By Utamu Belle
At 46 years old, Lindener Myrtle Gentle has created employment for herself by developing her farmland at West Watooka, Mackenzie. Myrtle, who is a mother of 4, decided to take the farming initiative seriously about 5 years ago as she started planting crops on her approximately 5 acres of land to which she occupies approximately 4 acres. She is in the process of developing the remaining acre. The proud farmer recently took the Sunday Times Magazine on a tour of her farmland which is well developed with crops including lettuce, parsley, bora, boulanger, watermelon, sorrel, cabbage, ginger, tomatoes and countless others.
“I am in farming for nearly about 30 years, but the truth is I never get into it seriously ‘til about 5 years ago…before… I never paid much attention to it like a job. That is how I look at farming now…realising that if you need an income from it then you have to work, just as how you would go to work to have a pay at the end of the month, you have to pay attention to your farm in order to have a salary…” she told this publication.
It was this decision, Gentle noted, which inspired her to pour more effort and time into the practice as she then decided to live on the farm in an effort to do so. The farmer, who retails her produce, is ably assisted by her husband, four children and an assistant. She explained that her motivation to go fully into farming stemmed from not being comfortable with just being a housewife. She noted that after working abroad for some time, she decided to come back home to Guyana and create a job for herself whereby she can also be there to take care of her children.
“Even when I came back there was not something that I could put my hands on to do and have time with my kids plus work and earn money. I always loved farming, mind you, so then is when I decided to do it more responsibly,” Gentle related.
The woman, who is quite passionate about farming, said she initially started off by producing to supply the wholesale market in Linden but did not find it to be economical. This prompted her to get into the local sales market herself, a decision which she says she does not regret. This also prompted her to grow a variety of other vegetables, including rare ones like cauliflower, zucchini and broccoli.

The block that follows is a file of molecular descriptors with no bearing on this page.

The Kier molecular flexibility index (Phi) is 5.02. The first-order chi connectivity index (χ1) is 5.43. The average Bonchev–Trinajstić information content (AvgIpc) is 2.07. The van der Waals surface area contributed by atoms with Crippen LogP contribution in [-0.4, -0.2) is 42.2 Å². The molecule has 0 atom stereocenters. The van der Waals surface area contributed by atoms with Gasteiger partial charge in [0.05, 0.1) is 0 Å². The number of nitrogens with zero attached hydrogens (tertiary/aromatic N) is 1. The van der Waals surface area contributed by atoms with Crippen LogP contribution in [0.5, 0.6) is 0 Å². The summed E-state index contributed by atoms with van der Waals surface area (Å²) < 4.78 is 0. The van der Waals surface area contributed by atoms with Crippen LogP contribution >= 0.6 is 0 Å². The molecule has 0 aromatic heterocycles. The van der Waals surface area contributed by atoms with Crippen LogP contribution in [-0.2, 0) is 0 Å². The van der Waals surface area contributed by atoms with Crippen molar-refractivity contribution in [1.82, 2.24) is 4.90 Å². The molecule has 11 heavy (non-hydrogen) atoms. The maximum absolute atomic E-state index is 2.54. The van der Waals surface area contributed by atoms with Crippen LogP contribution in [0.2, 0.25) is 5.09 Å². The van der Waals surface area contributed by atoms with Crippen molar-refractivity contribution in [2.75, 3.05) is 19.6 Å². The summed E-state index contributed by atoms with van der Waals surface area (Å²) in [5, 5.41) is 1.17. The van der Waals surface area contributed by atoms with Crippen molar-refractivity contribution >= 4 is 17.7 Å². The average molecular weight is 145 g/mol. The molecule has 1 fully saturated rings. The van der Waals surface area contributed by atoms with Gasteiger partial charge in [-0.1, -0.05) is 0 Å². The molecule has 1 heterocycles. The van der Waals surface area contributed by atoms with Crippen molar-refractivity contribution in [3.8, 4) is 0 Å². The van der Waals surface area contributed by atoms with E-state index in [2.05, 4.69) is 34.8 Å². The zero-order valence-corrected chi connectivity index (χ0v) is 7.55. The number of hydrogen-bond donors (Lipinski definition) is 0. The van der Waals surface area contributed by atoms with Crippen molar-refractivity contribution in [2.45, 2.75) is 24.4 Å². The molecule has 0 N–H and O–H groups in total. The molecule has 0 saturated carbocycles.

Apart from this, Gentle has also been into bee-keeping for about 20 years; however, she related that it wasn’t until recently that she gained the requisite knowledge through a training workshop facilitated by the Agriculture Ministry, the Linden Enterprise Network (LEN) and the Region 10 (Upper Demerara-Berbice) Democratic Council (RDC) Agriculture Department.
“I went to the workshop where I acquired a whole lot of knowledge. So we’re venturing into it with knowledge now so we expect to see something more better now,” Gentle explained. She was also awarded a beehive for her participation in the workshop and is now equipped with knowledge for honey production.
Gentle said she is thankful that she receives full support from Lindeners, whom she noted are always eager to purchase from her when she sets up her weekly market stall at Central Mackenzie.
“I don’t know if there is another stall in Linden where persons go and sit and wait to be sold but I know my customers from Linden would sit and wait on me… and they do support me a lot. I’m very grateful for them,” she related.
Gentle boasted that her locally-produced vegetables are always fresh. She would sell her produce at Central Mackenzie mainly on Fridays.
“My crops, I don’t use a lot of fertilizers on them. If you purchase my cucumbers today, you have it whole week ‘til you ready to buy cucumbers again. So I think this is one of the positive sides that would make people want to buy from me too,” she posited.
While there are positive aspects, Gentle said she also has challenges, like, for example, dealing with the weather, pests and insects.
“It has a lot of losses…challenges because you can plant a lot of things and if the weather changes, then you lose all these crops. But at the end of the day you still can earn a living from it”, she posited.
Gentle has established shade houses which is one of the ways she intends on dealing with the issue of the weather. She explained that she was gifted one from the RDC but said it was not effectively constructed and presented a lot of challenges. Another issue she highlighted is getting water to her farmland.
“For me, I face a serious challenge with water…I normally access water a thousand feet from here and that is just to get it from the front end of the land, and then I still have to bring it in and distribute it…So these are common challenges faced”, Gentle explained.
She said while there is a canal which was dug at the back of the land, it is presently “dry” since it is used by a lot of farmers in the area.
Despite challenges, she said she receives support from the National Agricultural Research and Extension Institute (NAREI) in terms of knowledge and technical support. Gentle also has advice for persons who might be willing to follow in her footsteps: “You have to love farming. You don’t just do farming because you see somebody else doing it. You must have a lot of love for farming because it takes a lot of your time, it takes a lot of patience and you have to have determination…A lot of things I give up for farming. A lot of times when I could be here or there I would choose not to…,” she noted.
She has developed a love for the plants she nurtures
“I so love these plants that I refuse to leave them behind…I just love to see them grow and the harvesting time I would have to do it. But that is not the fun part of it. The fun part is caring and have them grow nice. You take a few pictures and you see them looking beautiful. That is the part I like”, she mused.
Gentle encourages the relevant authorities to invest more in the West Watooka Farmers’ Group and listen to their concerns.